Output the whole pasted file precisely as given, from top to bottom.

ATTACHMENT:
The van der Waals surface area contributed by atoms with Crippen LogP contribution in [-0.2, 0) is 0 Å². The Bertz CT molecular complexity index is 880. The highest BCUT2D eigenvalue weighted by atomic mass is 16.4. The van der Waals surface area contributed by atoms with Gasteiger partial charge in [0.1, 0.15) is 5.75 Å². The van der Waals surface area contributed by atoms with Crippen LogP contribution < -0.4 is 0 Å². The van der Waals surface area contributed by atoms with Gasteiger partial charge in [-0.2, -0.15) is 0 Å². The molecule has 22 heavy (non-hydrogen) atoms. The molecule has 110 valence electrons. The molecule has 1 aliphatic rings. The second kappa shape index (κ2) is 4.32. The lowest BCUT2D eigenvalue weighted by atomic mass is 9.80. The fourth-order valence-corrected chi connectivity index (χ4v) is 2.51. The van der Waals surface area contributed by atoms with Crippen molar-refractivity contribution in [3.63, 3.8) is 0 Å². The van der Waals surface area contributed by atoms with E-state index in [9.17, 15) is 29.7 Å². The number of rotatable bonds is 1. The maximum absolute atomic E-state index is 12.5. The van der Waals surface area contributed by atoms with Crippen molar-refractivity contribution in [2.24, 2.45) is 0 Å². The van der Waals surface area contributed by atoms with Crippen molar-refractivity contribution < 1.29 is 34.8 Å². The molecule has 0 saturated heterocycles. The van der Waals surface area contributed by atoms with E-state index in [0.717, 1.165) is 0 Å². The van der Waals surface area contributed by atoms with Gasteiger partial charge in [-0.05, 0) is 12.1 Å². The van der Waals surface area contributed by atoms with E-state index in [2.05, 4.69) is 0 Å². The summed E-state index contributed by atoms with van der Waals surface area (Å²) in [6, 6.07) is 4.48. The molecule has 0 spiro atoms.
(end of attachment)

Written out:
The van der Waals surface area contributed by atoms with Crippen LogP contribution in [-0.2, 0) is 0 Å². The Bertz CT molecular complexity index is 880. The highest BCUT2D eigenvalue weighted by atomic mass is 16.4. The van der Waals surface area contributed by atoms with Gasteiger partial charge in [0.1, 0.15) is 5.75 Å². The van der Waals surface area contributed by atoms with Crippen LogP contribution < -0.4 is 0 Å². The van der Waals surface area contributed by atoms with Gasteiger partial charge in [-0.2, -0.15) is 0 Å². The molecule has 22 heavy (non-hydrogen) atoms. The molecule has 110 valence electrons. The molecule has 1 aliphatic rings. The second kappa shape index (κ2) is 4.32. The lowest BCUT2D eigenvalue weighted by atomic mass is 9.80. The fourth-order valence-corrected chi connectivity index (χ4v) is 2.51. The van der Waals surface area contributed by atoms with Crippen molar-refractivity contribution in [3.63, 3.8) is 0 Å². The van der Waals surface area contributed by atoms with E-state index in [9.17, 15) is 29.7 Å². The number of rotatable bonds is 1. The maximum absolute atomic E-state index is 12.5. The van der Waals surface area contributed by atoms with Crippen molar-refractivity contribution in [2.24, 2.45) is 0 Å². The van der Waals surface area contributed by atoms with Crippen molar-refractivity contribution < 1.29 is 34.8 Å². The molecule has 0 saturated heterocycles. The van der Waals surface area contributed by atoms with E-state index in [0.717, 1.165) is 0 Å². The van der Waals surface area contributed by atoms with Gasteiger partial charge in [-0.05, 0) is 12.1 Å². The van der Waals surface area contributed by atoms with E-state index in [2.05, 4.69) is 0 Å². The summed E-state index contributed by atoms with van der Waals surface area (Å²) in [6, 6.07) is 4.48. The molecule has 0 spiro atoms.